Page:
During later lens development, Ki67- or bromodeoxyuridine (BrdU) -positive proliferating cells were exclusively observed in the epithelial layer of e12.5 and e16.5 wild-type embryos (arrowheads in Fig. 5A,C,E,G). However, e12.5 and e16.5 Gata3−/−:TghDBH-G3 lenses had a substantially greater number of Ki67- or BrdU-immunopositive nuclei in the posterior fiber cell zone (arrowheads in Fig. 5B,D,F,H,I). Concomitantly, we also detected increased number of programmed cell death in the posterior region of lenses from e12.5 and e16.5 Gata3−/−:TghDBH-G3 embryos, whereas TUNEL (terminal deoxynucleotidyl transferase-mediated dUTP nick end labeling) -positive nuclei were only rarely detected in the lenses of wild-type control embryos (Fig. 6A–E). This conclusion was further substantiated by the flow cytometric analysis using Annexin-V as an apoptotic cell marker (van Engeland et al.,1998). Lenses from e18.5 Gata3−/−:TghDBH-G3 or wild-type embryos were dispersed by trypsin treatment, and then single cell suspensions were stained with Annexin-V and 7-Amino Actinomycin D (7-AAD; nucleic acid dye) before being analyzed by flow cytometry. Early apoptotic cells resided in the Annexin-V-single positive fraction, viable cells were negative for both Annexin-V and 7-AAD, and late apoptotic and necrotic cells stained positively for both (Lecoeur et al.,1997; van Engeland et al.,1998; Rasola and Geuna,2001). As shown in Figure 6F,G, the Annexin-V-single positive fraction (early apoptotic cells) was dramatically increased in the Gata3−/−:TghDBH-G3 lens (10.85 ± 0.23%; n = 5) in comparison to wild-type lens (3.12 ± 1.23%; n = 5). Late apoptotic and necrotic cells (positive for both 7-AAD and Annexin-V) also significantly increased in the Gata3−/−:TghDBH-G3 lens (3.09 ± 0.06%; n = 5) compared with the wild-type lens (1.06 ± 0.23%; n = 5; Fig. 6F,G). Hence, the GATA-3–deficient lens fiber cells display epithelial cell property as well as abnormally high proliferative and apoptotic indices.

Figure 5.

Altered cellular proliferation in the lenses of Gata3−/−:TghDBH-G3 embryos. AH: In wild-type embryos, Ki67- or bromodeoxyuridine (BrdU) -immunoreactive cells were observed exclusively in the anterior lens epithelium (arrowheads in A,C,E,G), whereas an increased number of mitotic cells were present in the lens fiber cells located in the lens posterior (arrowheads in B,D,F,H) in e12.5 and e16.5 Gata3−/−:TghDBH-G3 embryos. le, lens epithelium; lf, lens fiber; re, retina. I: Quantification of ki-67-positive cells in e12.5 and e16.5 embryonic lenses epithelial and fiber cells from wild-type (n = 6) and Gata3−/−:TghDBH-G3 (n = 6) embryos (*P < 0.05; Student's t-test). Six lenses from six different embryos of each genotype were analyzed. Data are presented as means ± SEM. The statistical significance of the differences between Gata3−/−:TghDBH-G3 and Gata3+/+ are indicated by (*P < 0.05; Student's t-test). Scale bars = 100 μm.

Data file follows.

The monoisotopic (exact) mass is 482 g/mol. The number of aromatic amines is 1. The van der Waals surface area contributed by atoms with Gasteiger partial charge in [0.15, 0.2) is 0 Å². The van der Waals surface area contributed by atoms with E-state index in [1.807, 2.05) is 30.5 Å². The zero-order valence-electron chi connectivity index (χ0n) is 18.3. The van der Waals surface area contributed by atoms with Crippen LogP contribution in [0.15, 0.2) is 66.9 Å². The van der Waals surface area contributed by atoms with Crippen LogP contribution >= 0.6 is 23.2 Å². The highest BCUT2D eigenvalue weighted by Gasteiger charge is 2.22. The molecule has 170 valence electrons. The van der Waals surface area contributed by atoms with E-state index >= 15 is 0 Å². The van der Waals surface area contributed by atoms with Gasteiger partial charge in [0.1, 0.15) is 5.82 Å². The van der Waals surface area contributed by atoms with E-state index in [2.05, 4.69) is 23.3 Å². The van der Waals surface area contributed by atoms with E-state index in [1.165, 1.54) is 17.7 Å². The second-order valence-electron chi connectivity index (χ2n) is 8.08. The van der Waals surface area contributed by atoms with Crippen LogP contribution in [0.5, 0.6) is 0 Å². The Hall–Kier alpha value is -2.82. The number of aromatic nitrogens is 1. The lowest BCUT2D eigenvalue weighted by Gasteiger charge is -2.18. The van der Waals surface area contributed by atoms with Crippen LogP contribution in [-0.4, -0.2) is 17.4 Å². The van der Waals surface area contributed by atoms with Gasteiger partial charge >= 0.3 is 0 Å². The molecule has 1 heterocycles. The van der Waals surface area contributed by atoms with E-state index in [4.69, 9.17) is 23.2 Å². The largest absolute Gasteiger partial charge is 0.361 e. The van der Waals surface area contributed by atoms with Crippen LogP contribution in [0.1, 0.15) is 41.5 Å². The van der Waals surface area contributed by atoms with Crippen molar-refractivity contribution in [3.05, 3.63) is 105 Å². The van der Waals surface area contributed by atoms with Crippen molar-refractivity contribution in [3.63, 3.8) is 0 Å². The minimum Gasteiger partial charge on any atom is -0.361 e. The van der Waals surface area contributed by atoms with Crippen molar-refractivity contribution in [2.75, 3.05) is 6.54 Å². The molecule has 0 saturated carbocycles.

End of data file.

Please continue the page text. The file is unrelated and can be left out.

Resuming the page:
Figure 6.

Increased cell death in lens fiber cells of Gata3−/−:TghDBH-G3 mutant embryos. AD: TUNEL (terminal deoxynucleotidyl transferase-mediated dUTP nick end labeling) assays detected an increase in the number of apoptotic cells in the posterior chamber of embryonic day (e) 12.5 and e16.5 Gata3−/−:TghDBH-G3 lenses (arrowheads). le, lens epithelium; lf, lens fiber; re, retina. E: Quantification of TUNEL-positive cells in e12.5 and e16.5 embryonic lenses of wild-type (n = 6) and Gata3−/−:TghDBH-G3 (n = 6) embryos. Six lenses from six different embryos of each genotype were analyzed. Data are presented as means ± SEM. The statistical significance of the differences between Gata3−/−:TghDBH-G3 and Gata3+/+ are indicated by (*P < 0.05; Student's t-test). F: Representative flow cytometric profiles of single-cell suspensions that were dissociated from lenses of e18.5 wild-type or Gata3−/−:TghDBH-G3 embryos, stained with PE-conjugated Annexin-V antibody (horizontal axis) and 7-AAD (vertical axis). The percentage of cells in each quadrant is indicated. G: In the lens fiber cells from e18.5 Gata3−/−:TghDBH-G3 embryos, the Annexin-V-single positive (SP) population, representing early apoptotic cells, increased by more than three-fold (10.85 ± 0.23% in Gata3 mutant [n = 5], 3.12 ± 1.23% in wild-type control [n = 5]). The 7-AAD- and Annexin-V-double positive (DP) cell population (representing late apoptotic and necrotic cells) also increased by more than two-fold (1.06 ± 0.23% in Gata3 mutant [n = 5], 3.09 ± 0.06% in wild-type control [n = 5]). Scale bars = 100 μm.

Elevated Ccnd2/Cyclin D2, Diminished Cdkn1b/p27 and Cdkn1c/p57 Levels in Gata3−/−:TghDBH-G3 Lens Fiber Cells

Given the abnormal accumulation of proliferative or apoptotic lens fiber cells, we next examined the expression of the cell cycle regulators Cdkn1b/p27, Cdkn1c/p57, and Ccnd2/cyclin D2 in wild-type and Gata3−/−:TghDBH-G3 lenses. At e12.5, posterior lens vesicle cells begin to express Cdkn1b/p27 and Cdkn1c/p57 in the wild-type lenses (Fig. 7A,E). In e16.5 wild-type embryos, Cdkn1b/p27 and Cdkn1c/p57 were expressed predominantly in the equatorial zone where the epithelial cells exit cell cycle to differentiate into lens fiber cells (Fig. 7C,G). However, both Cdkn1b/p27 and Cdkn1c/p57 expression was conspicuously reduced in e12.5 and e16.5 Gata3−/−:TghDBH-G3 lenses (Fig. 7B,D,F,H). Meanwhile, anti-Ccnd2/Cyclin D2 labeled nuclei were observed in the equatorial zone of the e16.5 wild-type lens (Fig. 7I), but the fiber cells in the equatorial zone of the e16.5 Gata3−/−:TghDBH-G3 lens displayed significantly more abundant Ccnd2/Cyclin D2 immunoreactivity (Fig. 7J). Indeed, mRNA quantification of isolated e16.5 embryonic lenses demonstrated that both Cdkn1b/p27 and Cdkn1c/p57 mRNA expression was suppressed and that Ccnd2/Cyclin D2 mRNA expression was activated, consistent with the immunohistochemcal observations (Fig. 7K).

Figure 7.